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Nyssa brings up that her father never approved of Sara, but R’as says it’s because he always knew she’d get the romantic shaft. Nyssa tells him even if Oliver didn’t kill her, he defied him and should die.

Verdant is ‘closed for repairs’ and in the basement, Malcolm fights both Queens at once and eats a sandwich and does his taxes.

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I
get it, he’s good. He criticizes Oliver training with a bow for a sword
fight and I’m sure there’s a euphemism in there. Thea tells him off,
but not as awesomely as Digg does, who tells Malcolm straight
up not to speak to him.

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As Malcolm and Oliver argue about whether or not
to stay in the loft (Thea wants to, so they will), Laurel
walks over to Thea to tell her her fighting style reminds her of Sara, and you can pretty much hear Thea’s internal crying.

Diggle
catches Oliver alone to ask him if he is sleeping and Oliver is all
I’LL SLEEP WHEN I’M DEAD which at this point is every Wednesday circa
7pm.

***FLASHBACK
ALERT***General Shrieve debriefs Oliver and tells him that Amanda
Waller and A.R.G.U.S. are off the Omega cleanup, and that he
can return to Japan with the Yamashiros and from there to anywhere he
likes, thanking him for his service. It’s such a polite exchange that you know it’s gonna go to hell.

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***END FB***

Thea sits at the
bar at Verdant and comes clean to Roy, despite being told not to talk to
anyone. Do you, Ms. Queen. Roy tells her in turn about killing the police officer under
the Mirakuru and how he wishes he didn’t know, though it gets easier.

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Thea doesn’t think it should, and points out he doesn’t have to see the cop’s family every day.

At Ray’s apartment, Felicity
shows
up because he hasn’t been to work in a week and someone probably called
the police because of the smell.

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He can’t get the suit to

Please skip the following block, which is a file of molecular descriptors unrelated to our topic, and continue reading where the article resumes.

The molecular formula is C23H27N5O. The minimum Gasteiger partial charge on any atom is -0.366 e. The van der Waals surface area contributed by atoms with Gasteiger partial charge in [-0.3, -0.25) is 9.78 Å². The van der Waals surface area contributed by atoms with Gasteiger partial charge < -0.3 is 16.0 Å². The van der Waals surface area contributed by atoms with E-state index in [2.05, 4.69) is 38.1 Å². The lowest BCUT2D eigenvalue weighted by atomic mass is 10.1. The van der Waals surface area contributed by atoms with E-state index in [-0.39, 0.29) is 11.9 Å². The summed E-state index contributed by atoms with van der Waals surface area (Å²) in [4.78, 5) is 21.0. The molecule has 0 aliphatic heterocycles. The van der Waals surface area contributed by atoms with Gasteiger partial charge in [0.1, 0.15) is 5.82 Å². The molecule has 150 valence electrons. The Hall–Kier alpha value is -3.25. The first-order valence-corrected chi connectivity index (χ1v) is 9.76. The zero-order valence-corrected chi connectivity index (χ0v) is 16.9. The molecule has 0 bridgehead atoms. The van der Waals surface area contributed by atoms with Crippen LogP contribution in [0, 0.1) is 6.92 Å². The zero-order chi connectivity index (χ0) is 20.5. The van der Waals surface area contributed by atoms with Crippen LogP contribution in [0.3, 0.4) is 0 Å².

work and won’t sleep or eat because obsessive superheros are
Felicity-bait. He says he needs to focus and asks her to go.

Laurel
leaves a message for her father, who we can assume is not speaking to
her because OH YEAH YOU LIED TO HIM FOR MONTHS ABOUT YOUR DEAD SISTER
OMFG LET THE MAN PROCESS. Thea shows up and tells her the truth about
her role in Sara’s death.

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To Laurel’s credit she doesn’t immediately
make this about herself, telling Thea that if she didn’t get a say in her
involvement up to this point, she certainly can do so going forward, and
that she doesn’t need to feel obligated to work with Merlyn.

At the Foundry, Laurel
shows up and tricks Oliver into admitting that he knew about Thea’s
part in Sara’s death, calling him out on how easily he lies to her.

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I
can’t hate here, they are both right. Laurel is hurt that he didn’t stop
to think of how protecting Merlyn reads for her (not good), and Oliver that she
won’t understand that he’s acting on behalf of a sister that
he still has a chance to save. When Laurel tells him that it’s hard to
remember a time she loved him, I don’t even want to cheer.

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Even if the
character has annoyed me endlessly, she was at the very least a